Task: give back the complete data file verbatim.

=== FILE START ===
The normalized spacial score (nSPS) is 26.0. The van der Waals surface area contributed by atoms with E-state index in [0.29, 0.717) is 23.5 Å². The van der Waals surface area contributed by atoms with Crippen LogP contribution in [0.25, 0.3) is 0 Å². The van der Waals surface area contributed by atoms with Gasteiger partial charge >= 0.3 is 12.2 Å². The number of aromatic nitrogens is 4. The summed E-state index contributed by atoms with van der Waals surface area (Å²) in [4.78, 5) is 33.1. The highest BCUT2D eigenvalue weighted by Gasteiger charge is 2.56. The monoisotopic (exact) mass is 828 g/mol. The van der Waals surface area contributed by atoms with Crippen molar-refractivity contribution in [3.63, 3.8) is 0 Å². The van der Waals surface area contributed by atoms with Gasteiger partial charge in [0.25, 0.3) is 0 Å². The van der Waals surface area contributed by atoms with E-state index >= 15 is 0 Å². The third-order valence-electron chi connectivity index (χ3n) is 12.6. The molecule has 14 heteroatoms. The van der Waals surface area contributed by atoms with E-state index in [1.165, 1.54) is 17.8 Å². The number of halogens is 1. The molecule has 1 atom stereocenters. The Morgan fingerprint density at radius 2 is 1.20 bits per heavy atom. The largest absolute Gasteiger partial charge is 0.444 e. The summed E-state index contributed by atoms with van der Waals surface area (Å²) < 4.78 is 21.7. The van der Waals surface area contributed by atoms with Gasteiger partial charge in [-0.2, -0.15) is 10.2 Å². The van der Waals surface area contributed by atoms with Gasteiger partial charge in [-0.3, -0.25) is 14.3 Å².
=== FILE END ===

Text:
The normalized spacial score (nSPS) is 26.0. The van der Waals surface area contributed by atoms with E-state index in [0.29, 0.717) is 23.5 Å². The van der Waals surface area contributed by atoms with Crippen LogP contribution in [0.25, 0.3) is 0 Å². The van der Waals surface area contributed by atoms with Gasteiger partial charge >= 0.3 is 12.2 Å². The number of aromatic nitrogens is 4. The summed E-state index contributed by atoms with van der Waals surface area (Å²) in [4.78, 5) is 33.1. The highest BCUT2D eigenvalue weighted by Gasteiger charge is 2.56. The monoisotopic (exact) mass is 828 g/mol. The van der Waals surface area contributed by atoms with Crippen molar-refractivity contribution in [3.63, 3.8) is 0 Å². The van der Waals surface area contributed by atoms with Gasteiger partial charge in [0.25, 0.3) is 0 Å². The van der Waals surface area contributed by atoms with E-state index >= 15 is 0 Å². The third-order valence-electron chi connectivity index (χ3n) is 12.6. The molecule has 14 heteroatoms. The van der Waals surface area contributed by atoms with E-state index in [1.165, 1.54) is 17.8 Å². The number of halogens is 1. The molecule has 1 atom stereocenters. The Morgan fingerprint density at radius 2 is 1.20 bits per heavy atom. The largest absolute Gasteiger partial charge is 0.444 e. The summed E-state index contributed by atoms with van der Waals surface area (Å²) < 4.78 is 21.7. The van der Waals surface area contributed by atoms with Gasteiger partial charge in [-0.2, -0.15) is 10.2 Å². The van der Waals surface area contributed by atoms with Gasteiger partial charge in [-0.3, -0.25) is 14.3 Å².